Game producer Yoshinori Kitase and co-director Naoki Hamaguchi talked to The Washington Post in a recent interview about the challenges they encountered during the development of upcoming video game Final Fantasy VII Remake.
Final Fantasy VII Remake challenge 1 was game development
Hamaguchi revealed that the Remake’s game development was the biggest challenge due how large the scale has become from its original form. With a bigger scale, it meant that it will have more resources needed for the project. There were many important things to do before the project when into the actual production. These are preparation works like game design, development workflow, system design, and so many more.
Here he talks about the reason why there was so much delay in announcing the Remake:
Due to the advance preparations that went into developing the game being so massive, we ended up keeping people waiting for quite some time. But on the other hand, because of the work we put in ahead of time, we were able to maintain a certain development speed during the actual production phase. As a result, I believe we’ve come out on the other side with a very high-quality game.
Many fans were already on the verge of giving up on the idea of a Remake, but in the end it all paid off. Everyone got so excited for the upcoming game and now the anticipation is killing them.
Hamaguchi cited an example of their success in the preparation. The game demo showed no loading screens because in actuality, the assets were already loading in the background during the gameplay. They did not want to get their players to be disrupted with loading screens and focus them on full immersion instead.
Breadth of Expression was challenge 2
Another challenge the development team faced was the breadth of expression, which changed from over 20 years ago. The original version made sense at its time, but it would not in this time and the latest technology that we have right now.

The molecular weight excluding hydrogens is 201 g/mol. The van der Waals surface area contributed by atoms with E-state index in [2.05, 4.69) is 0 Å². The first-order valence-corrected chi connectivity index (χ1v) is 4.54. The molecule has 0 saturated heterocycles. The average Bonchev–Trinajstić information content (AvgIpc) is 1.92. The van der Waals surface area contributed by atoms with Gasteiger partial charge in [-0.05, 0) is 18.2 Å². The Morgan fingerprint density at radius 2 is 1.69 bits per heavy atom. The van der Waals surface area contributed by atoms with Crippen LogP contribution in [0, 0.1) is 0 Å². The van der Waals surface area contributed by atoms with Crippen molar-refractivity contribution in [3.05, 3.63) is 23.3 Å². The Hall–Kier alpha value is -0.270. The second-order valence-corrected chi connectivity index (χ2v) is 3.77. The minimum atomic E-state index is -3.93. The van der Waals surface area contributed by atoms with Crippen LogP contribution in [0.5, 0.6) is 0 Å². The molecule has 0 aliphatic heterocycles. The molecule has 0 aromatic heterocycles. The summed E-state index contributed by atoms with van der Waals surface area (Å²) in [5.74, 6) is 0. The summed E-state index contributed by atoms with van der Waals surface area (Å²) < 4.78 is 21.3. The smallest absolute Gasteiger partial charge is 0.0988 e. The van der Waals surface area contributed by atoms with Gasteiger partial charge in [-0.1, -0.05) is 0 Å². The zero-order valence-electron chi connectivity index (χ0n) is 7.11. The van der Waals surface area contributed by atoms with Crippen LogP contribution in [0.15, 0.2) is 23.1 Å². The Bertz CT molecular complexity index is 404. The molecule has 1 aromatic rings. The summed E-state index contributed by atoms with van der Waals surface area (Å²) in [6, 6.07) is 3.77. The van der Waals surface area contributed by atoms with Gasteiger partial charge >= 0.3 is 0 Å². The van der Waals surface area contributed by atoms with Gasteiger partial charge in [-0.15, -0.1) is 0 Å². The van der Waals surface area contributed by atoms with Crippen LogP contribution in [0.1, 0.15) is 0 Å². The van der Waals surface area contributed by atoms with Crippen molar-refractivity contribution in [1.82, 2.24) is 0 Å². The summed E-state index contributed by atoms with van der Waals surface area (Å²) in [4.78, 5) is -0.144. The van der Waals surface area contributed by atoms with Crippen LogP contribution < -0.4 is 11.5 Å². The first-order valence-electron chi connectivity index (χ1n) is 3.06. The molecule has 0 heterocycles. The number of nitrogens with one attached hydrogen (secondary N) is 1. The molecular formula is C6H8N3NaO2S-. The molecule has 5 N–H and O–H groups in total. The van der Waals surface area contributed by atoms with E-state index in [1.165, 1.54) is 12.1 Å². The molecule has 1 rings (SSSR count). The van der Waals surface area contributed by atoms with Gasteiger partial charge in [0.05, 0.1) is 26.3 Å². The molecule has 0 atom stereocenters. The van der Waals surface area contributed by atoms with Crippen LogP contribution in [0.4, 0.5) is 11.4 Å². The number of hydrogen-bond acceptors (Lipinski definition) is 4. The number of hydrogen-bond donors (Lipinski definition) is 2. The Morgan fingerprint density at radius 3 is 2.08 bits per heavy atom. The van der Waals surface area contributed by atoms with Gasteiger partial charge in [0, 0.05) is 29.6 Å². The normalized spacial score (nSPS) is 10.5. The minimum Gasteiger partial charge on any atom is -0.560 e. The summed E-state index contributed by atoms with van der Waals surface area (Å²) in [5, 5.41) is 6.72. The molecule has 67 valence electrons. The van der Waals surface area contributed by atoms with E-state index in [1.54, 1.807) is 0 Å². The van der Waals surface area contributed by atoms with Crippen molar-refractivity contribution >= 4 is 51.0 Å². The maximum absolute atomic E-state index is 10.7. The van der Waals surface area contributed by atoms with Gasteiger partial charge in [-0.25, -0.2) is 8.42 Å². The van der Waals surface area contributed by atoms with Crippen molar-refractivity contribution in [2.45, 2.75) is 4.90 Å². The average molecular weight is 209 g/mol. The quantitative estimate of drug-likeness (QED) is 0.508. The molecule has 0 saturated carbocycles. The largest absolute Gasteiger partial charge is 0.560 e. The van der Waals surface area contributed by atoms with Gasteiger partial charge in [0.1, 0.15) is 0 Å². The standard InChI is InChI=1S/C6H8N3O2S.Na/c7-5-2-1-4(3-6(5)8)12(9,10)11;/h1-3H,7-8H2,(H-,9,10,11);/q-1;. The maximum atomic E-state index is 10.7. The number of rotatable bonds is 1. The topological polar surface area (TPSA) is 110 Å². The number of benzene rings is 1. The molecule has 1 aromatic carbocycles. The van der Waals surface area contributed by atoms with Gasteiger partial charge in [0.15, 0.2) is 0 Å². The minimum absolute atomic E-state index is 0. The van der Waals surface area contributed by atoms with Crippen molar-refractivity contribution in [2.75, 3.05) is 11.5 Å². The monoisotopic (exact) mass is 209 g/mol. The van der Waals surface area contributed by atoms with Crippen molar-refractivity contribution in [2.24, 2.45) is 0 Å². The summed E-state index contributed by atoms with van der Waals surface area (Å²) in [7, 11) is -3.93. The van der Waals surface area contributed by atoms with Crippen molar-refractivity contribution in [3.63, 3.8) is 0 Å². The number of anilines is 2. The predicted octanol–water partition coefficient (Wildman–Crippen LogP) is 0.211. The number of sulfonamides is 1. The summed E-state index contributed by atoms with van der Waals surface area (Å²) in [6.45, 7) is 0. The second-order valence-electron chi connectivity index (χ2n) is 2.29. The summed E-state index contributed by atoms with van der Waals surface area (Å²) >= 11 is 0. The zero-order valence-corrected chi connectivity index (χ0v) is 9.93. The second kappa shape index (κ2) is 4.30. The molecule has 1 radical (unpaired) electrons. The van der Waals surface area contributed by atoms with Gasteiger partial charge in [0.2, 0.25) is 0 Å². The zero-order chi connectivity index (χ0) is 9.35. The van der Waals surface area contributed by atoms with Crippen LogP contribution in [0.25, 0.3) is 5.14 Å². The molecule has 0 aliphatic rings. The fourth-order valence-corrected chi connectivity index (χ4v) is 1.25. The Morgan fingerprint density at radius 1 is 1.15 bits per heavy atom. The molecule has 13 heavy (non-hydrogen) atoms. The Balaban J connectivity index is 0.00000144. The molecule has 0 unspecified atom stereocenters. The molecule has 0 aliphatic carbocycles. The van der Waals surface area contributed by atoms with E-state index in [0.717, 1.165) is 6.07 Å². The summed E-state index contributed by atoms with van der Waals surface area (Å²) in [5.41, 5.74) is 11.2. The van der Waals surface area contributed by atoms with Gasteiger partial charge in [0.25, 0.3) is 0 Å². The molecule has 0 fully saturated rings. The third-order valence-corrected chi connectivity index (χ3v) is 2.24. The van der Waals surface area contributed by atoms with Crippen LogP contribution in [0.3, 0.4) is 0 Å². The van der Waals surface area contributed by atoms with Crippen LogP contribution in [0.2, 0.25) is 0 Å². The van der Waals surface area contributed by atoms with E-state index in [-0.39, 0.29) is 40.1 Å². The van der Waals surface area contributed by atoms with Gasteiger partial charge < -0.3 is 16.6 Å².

The game design of the original would have felt out of place today and would disrupt the immersion of the players when a particular scene played with modern visuals. With this case, they had to add more content like story or just adjust the method of expression so that it would translate better to modern gaming.
Hamaguchi cited a very good example below:
I want to bring up one interesting example. In the original game, the events that unfold between Wall Market and the Shinra Building happen overnight. That said, if the sequence was built in the same manner through the remake, it would have been strange to depict everything as happening in one night, as the evening would have felt unrealistically dragged out, disrupting the player immersion.
For this sequence in the remake, we added one night’s worth of story after the Sector 7 plate falls, to create a sense of reality through the gameplay experience. At the same time, we wanted to generate a given atmosphere with the passage of time — from morning to late afternoon — as players go through the story that leads them to the Shinra Building the following day. This is one way we create a better sense of immersion: by incorporating the concept of time into the game design.
The developers wanted to make the game’s story so immersive because that is a vital aspect for Final Fantasy VII Remake.
Challenge 3: Simplifying Everything or Split the story up
Kitase revealed the third challenge the development team had to face: how to launch the game. The first option was to collectively pack all resources into one, but that would mean they would have to simplify every single resource they had for the game. This could mean they would have to cut out some parts of the story, visuals would have downgraded, and more “improvements.” That would have greatly degraded the game.
The second part was to split it up and tell a certain part of the story up to one point and then launch another one starting from that one. With this method they would launch high-quality content without cutting out any corners and fan-favorite scenes will remain intact. This is the reason why the decided on this option. Kitase tells us more here:
Ultimately, we decided the best option for the project was to go for the highest technology level possible, with an expanded story. Having more than one game in the project allowed us to focus on keeping everything people loved from the original, but go into greater detail and more story depth than before.
This has become the development team’s best decision yet due to the huge positive response from the fans. Now everyone is waiting for its launch around the corner and for the rest of it in the coming years.
Final Fantasy VII Remake will launch on April 10 exclusively on PlayStation 4.